Can Digital Mental Health Make a Difference?

New digital technologies may help provide badly needed mental health services.

Posted Mar 24, 2020

There is no disputing that we are currently facing a crisis in mental health care. Even before the coronavirus crisis, there simply weren't enough psychologists, psychiatrists, and other health professionals for people in need.

Nearly one person in five suffers from some form of mental or substance abuse disorder, and the costs to society, including reduced productivity, death rates, and medical disability expenses, are a major drain on health care systems across the U.S. But, despite a rising need for mental health services, the actual number of health professionals providing these services is barely holding steady. According to a 2019 report released by the Health Resources and Services Administration, the supply of workers in selected behavioral health professions will be approximately 250,000 workers short of the projected demand in 2025.  And a 2017 report from the physician search firm Merritt Hawkins, titled "Review of Physician and Advanced Practitioner Recruiting Incentives," indicates that psychiatrists will be in particularly short supply.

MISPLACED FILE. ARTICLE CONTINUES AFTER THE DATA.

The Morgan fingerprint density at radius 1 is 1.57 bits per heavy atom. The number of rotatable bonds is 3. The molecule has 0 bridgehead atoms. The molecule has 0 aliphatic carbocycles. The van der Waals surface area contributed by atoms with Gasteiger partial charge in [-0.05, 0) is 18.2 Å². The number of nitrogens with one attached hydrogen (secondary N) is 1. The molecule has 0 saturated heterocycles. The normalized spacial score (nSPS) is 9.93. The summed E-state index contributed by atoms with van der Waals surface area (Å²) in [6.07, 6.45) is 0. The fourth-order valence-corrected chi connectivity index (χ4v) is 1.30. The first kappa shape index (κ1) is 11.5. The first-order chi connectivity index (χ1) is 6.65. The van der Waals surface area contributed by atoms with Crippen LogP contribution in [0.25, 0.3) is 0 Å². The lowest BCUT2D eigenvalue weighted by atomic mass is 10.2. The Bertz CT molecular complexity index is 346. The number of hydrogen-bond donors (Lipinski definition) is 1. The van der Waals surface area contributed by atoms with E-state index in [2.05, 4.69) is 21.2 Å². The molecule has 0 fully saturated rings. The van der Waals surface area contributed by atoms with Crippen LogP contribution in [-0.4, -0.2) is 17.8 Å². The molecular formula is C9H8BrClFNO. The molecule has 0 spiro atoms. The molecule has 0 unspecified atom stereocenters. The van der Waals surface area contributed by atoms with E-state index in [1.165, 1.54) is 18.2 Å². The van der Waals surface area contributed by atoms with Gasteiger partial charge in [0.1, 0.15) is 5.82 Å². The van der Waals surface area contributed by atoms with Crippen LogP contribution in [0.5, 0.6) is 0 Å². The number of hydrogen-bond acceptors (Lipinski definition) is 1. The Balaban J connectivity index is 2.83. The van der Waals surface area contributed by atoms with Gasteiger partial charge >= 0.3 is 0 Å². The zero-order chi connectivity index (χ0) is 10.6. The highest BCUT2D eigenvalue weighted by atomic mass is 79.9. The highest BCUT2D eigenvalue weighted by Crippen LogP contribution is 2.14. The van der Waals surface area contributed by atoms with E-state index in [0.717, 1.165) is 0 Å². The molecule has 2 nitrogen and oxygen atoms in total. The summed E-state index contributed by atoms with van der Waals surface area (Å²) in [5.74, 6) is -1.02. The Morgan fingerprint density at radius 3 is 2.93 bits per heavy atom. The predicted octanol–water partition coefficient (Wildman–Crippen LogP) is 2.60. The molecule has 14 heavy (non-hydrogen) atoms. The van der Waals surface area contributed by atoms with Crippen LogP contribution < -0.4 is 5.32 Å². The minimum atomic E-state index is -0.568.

At present, the U.S. Department of Health and Human Services estimates that 111 million Americans live in "mental health professional shortage" areas, a problem that will likely grow worse with time. Not only are most current professionals 55 or older and facing retirement over the next decade,  but most new graduates prefer to practice in the larger cities. As a result, many rural areas have little or no available resources for people in need. Even though many of them may seek help from primary care physicians and emergency hospitals, this is often not as effective as getting help from professionals with specialized mental health training. While graduate schools continue to provide new therapists, the current shortage will likely get even worse in time.